Construction began in November on the Perot Museum of Nature and Science on a 4.7-acre site in the Victory development just north of downtown Dallas. Thom Mayne, FAIA, of Morphosis, designed the $185 million project as a mammoth cube that appears to float over a landscaped plinth.

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New Texas Fellows Announced

by: TA Staff

Fourteen Texans are among the 134 architects elevated by the AIA to its prestigious College of Fellows, an honor awarded to members who have made contributions of national significance to the profession.

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Jury Selected for Design Awards

by: TA Staff

With the deadline having passed on April 23 for the 2010 TSA Design Awards, three jurors have been selected to review this year’s entries on May 21 at the TSA offices. The jurors are Adèle Naudé Santos, FAIA, dean of MIT’s School of Architecture and Planning and a principal of Santos Prescott and Associates in San Francisco; Tom Phifer, FAIA, of Thomas Phifer and Partners in New York; and Edward Bosley, director of the Gamble House in Pasadena, Calif., and an art historian on the faculty of the USC’s School of Architecture. They were chosen by the TSA Design Awards Committee, chaired by Michael Malone, AIA.

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Making a Case for Research

by: Jesse Hager

In their recent book, Evidence-Based Design for Multiple Building Types, David Watkins, FAIA, and Kirk Hamilton, FAIA, offer case studies involving several built projects that illustrate the importance of empirical research for the benefit of architects and owners. Though often associated with healthcare design, the authors state that evidence-based design is a methodology that can be used in any sort of architectural practice.

Page 34

AIA Austin Awards 15 Projects

by: Rick Price

Fifteen projects were selected for the 2010 AIA Austin Design Awards in April. The jury was comprised of Merrill Elam, AIA, of Mack Scogin Merrill Elam Architects in Atlanta, Ga.; Marlon Blackwell, FAIA, of Marlon Blackwell Architect in Fayetteville, Ark.; and Michael Imber, FAIA, of Michael G. Imber Architects in San Antonio. The three jurors reviewed over 100 submittals at the AIA Austin Center for Architecture.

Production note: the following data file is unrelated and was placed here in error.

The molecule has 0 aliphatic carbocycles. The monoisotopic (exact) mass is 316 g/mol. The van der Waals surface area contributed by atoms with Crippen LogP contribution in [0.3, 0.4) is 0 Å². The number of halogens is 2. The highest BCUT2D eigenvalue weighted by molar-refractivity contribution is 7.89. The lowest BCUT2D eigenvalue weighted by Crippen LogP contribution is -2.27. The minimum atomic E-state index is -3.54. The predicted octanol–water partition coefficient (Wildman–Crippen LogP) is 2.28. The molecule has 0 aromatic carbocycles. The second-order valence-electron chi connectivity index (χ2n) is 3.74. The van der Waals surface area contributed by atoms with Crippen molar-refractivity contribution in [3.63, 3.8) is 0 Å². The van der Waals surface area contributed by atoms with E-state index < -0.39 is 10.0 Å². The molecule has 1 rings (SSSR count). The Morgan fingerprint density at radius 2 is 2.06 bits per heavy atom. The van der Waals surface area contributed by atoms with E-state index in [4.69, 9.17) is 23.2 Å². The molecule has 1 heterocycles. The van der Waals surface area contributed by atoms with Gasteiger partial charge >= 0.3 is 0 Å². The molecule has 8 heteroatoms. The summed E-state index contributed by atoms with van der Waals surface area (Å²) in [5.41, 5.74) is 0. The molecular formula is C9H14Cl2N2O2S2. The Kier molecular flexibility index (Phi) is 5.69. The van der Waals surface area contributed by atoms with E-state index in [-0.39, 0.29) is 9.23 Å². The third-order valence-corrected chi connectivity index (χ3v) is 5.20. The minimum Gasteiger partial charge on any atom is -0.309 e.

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Jury Chosen for TSA Studio Awards

by: TA Staff

This year’s TSA Studio Awards will be judged by three Arizona architects, each respected for design work and commitment to sustainable architecture. Comprising the jury is Wendell Burnette, FAIA, of Wendell Burnette Architects in Phoenix; John Kane, FAIA, a founding principal of Architekton in Tempe: and Philip Weddle, AIA, of Weddle Gilmore Black Rock Studio in Scottsdale.

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Slender Profile

According to Scott Ziegler, FAIA, the slenderness ratio of the building maximizes the possibilities of the concrete structure. To go any higher, he says, would have required more exotic structural strategies common in the world’s tallest buildings, such as the Sears Tower or the Burj Dubai.

Page 57

Texas’ Influence Rises at AIA

by: Stephen Sharpe

Two recent events have raised the national stature of the AIA’s Texas component, the state with the third-largest membership in the American Institute of Architects. In June, during the AIA convention in Miami, delegates elected Jeff Potter, FAIA, of Dallas as the 2011 first vice president/president-elect, which will evolve into the 2012 AIA presidency.

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Survivors

by: Mort Levy, FAIA